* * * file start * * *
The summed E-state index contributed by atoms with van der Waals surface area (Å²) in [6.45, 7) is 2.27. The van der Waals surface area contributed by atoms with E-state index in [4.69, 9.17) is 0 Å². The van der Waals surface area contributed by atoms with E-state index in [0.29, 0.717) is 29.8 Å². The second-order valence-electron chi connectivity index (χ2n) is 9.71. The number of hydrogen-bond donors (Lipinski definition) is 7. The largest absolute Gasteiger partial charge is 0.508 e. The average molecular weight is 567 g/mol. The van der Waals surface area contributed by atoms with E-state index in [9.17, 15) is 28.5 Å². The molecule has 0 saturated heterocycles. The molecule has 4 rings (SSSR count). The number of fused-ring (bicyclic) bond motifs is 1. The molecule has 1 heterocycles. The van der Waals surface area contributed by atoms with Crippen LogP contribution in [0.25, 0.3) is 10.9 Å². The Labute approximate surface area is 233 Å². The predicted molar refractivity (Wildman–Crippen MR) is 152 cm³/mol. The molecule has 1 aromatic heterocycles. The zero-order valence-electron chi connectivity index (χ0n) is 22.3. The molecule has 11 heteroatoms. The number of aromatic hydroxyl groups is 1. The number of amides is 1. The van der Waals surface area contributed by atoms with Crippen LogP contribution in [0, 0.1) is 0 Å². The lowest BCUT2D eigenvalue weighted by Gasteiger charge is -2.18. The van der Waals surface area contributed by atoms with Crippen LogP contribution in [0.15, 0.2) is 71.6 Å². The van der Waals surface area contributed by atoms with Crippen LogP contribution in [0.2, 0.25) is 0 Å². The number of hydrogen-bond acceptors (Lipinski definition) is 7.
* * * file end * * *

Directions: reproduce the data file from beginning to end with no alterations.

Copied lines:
The summed E-state index contributed by atoms with van der Waals surface area (Å²) in [6.45, 7) is 2.27. The van der Waals surface area contributed by atoms with E-state index in [4.69, 9.17) is 0 Å². The van der Waals surface area contributed by atoms with E-state index in [0.29, 0.717) is 29.8 Å². The second-order valence-electron chi connectivity index (χ2n) is 9.71. The number of hydrogen-bond donors (Lipinski definition) is 7. The largest absolute Gasteiger partial charge is 0.508 e. The average molecular weight is 567 g/mol. The van der Waals surface area contributed by atoms with E-state index in [9.17, 15) is 28.5 Å². The molecule has 0 saturated heterocycles. The molecule has 4 rings (SSSR count). The number of fused-ring (bicyclic) bond motifs is 1. The molecule has 1 heterocycles. The van der Waals surface area contributed by atoms with Crippen LogP contribution in [0.25, 0.3) is 10.9 Å². The Labute approximate surface area is 233 Å². The predicted molar refractivity (Wildman–Crippen MR) is 152 cm³/mol. The molecule has 1 aromatic heterocycles. The zero-order valence-electron chi connectivity index (χ0n) is 22.3. The molecule has 11 heteroatoms. The number of aromatic hydroxyl groups is 1. The number of amides is 1. The van der Waals surface area contributed by atoms with Crippen LogP contribution in [0, 0.1) is 0 Å². The lowest BCUT2D eigenvalue weighted by Gasteiger charge is -2.18. The van der Waals surface area contributed by atoms with Crippen LogP contribution in [0.15, 0.2) is 71.6 Å². The van der Waals surface area contributed by atoms with Crippen LogP contribution in [0.2, 0.25) is 0 Å². The number of hydrogen-bond acceptors (Lipinski definition) is 7.